Sep. 1st, 2019, Dr. Chen was invited to be an Associate Editor of Biosensors and Bioelectronics, an Elsevier journal established in 1985. With a current Impact Factor of 10. 257, CiteScore of 17.6, and around 1000 publications per year, Biosensors & Bioelectronics is in the top quartile of the analytical chemistry, biophysics, biotechnology & applied microbiology, electrochemistry, and nanoscience categories. It is ranked #1/37 in Electrochemistry, #3/129 in Biophysics, #8/275 in Biotechnology, #7/225 in Biomedical Engineering.
Sep. 12th, 2016, our work on smart textile for simultaneously harvesting solar and mechanical energy was published in Nature Energy. This work was selected as a Nature Research Highlights (Fabric Harvests Two Energy Forms, Nature 2016, 537, 283), and covered by media around the world over 200 times, including[ScienceDaily][YaHoo][People][NanoWerk][Materials Today][Xinhua Net][Big News Network].
Feb. 9th, 2018, the large-scale radiative cooling fabric work was published in Nature Sustainability. It could contribute to save up to 23% cooling energy in the summer time. This work was highlighted by Science [Scaling Up Textiles that Cool Down, Science 2018, 360, 616]. The related patent was licensed and filed around the world, including USA, China, Singapore, Japan, Australia, Brazil, European Associates, Mexico, India, Canada, Indonesia, Spain, and so on.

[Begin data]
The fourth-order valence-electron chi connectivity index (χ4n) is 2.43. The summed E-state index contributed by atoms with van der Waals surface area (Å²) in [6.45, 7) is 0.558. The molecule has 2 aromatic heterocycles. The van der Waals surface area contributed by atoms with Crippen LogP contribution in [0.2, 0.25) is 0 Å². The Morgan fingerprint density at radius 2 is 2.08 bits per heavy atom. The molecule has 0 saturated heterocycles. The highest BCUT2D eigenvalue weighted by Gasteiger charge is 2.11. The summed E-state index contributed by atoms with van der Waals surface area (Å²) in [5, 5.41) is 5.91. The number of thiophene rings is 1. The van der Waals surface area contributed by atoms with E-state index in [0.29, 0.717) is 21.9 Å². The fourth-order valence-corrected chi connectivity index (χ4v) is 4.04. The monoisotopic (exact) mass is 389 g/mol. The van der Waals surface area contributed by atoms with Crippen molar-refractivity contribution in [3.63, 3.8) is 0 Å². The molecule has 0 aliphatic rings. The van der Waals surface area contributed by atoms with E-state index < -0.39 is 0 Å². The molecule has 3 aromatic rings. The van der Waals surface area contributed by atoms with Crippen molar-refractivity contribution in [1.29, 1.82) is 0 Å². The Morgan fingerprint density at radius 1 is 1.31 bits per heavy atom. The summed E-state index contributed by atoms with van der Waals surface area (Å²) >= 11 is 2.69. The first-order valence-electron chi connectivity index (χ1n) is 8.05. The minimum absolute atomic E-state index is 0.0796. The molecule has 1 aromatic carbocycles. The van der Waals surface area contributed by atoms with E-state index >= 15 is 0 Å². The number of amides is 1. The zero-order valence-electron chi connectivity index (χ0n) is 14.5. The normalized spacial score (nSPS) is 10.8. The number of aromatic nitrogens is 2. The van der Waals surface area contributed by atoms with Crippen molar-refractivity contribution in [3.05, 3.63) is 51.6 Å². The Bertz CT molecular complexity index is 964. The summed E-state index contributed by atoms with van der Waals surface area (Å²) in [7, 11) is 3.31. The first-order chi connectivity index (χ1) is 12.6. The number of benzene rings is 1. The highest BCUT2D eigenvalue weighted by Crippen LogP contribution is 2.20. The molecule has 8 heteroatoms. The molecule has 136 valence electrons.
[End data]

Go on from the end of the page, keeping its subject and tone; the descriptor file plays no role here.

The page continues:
Mar. 4th, 2014, our work on radial-arrayed rotary triboelectric nanogenerator for high-performance mechanical energy harvesting was published in Nature Communications. This work was selected as a Nature Research Highlights (Shake to Make Power, Nature 2014, 507, 143), and reported around the world over 100 times, including [Sinc] [Phys.org] [China Science Daily][Naukas] [Radio-Canada] [Mother Nature Network][World Industrial Reporter].
Feb. 26th, 2015, the first configuration of triboelectric nanogenerator networks configuration for large-scale blue energy harvesting was published by ACS Nano. It is capable of floating on the surface of the water and converting the slow, random and high-force all-directional oscillatory water wave motions into electricity. This work was highlighted by Nature (Catch Wave Power in Floating Nets, Nature 2017, 542, 159).
Jun.1st, 2018, Dr. Chen was interviewed by ScienceNews Magazine and covered in a story entitled “Future Smart Clothes Could Pack Serious Gadgetry.” This article was highlighted as Front Cover of the SN Magazine. It is said “…Engineers are getting creative to make lightweight, flexible devices that keep clothing comfortable and still perform as well as their clunky counterparts...But fashionistas and gearheads can look forward to a future where electronic clothes are in vogue…” “…Primarily made of synthetic polymers and wool fibers, the fabric is lightweight, flexible and breathable. A 4-by-5 centimeter piece worn for a run in the sun can charge up a cell phone”.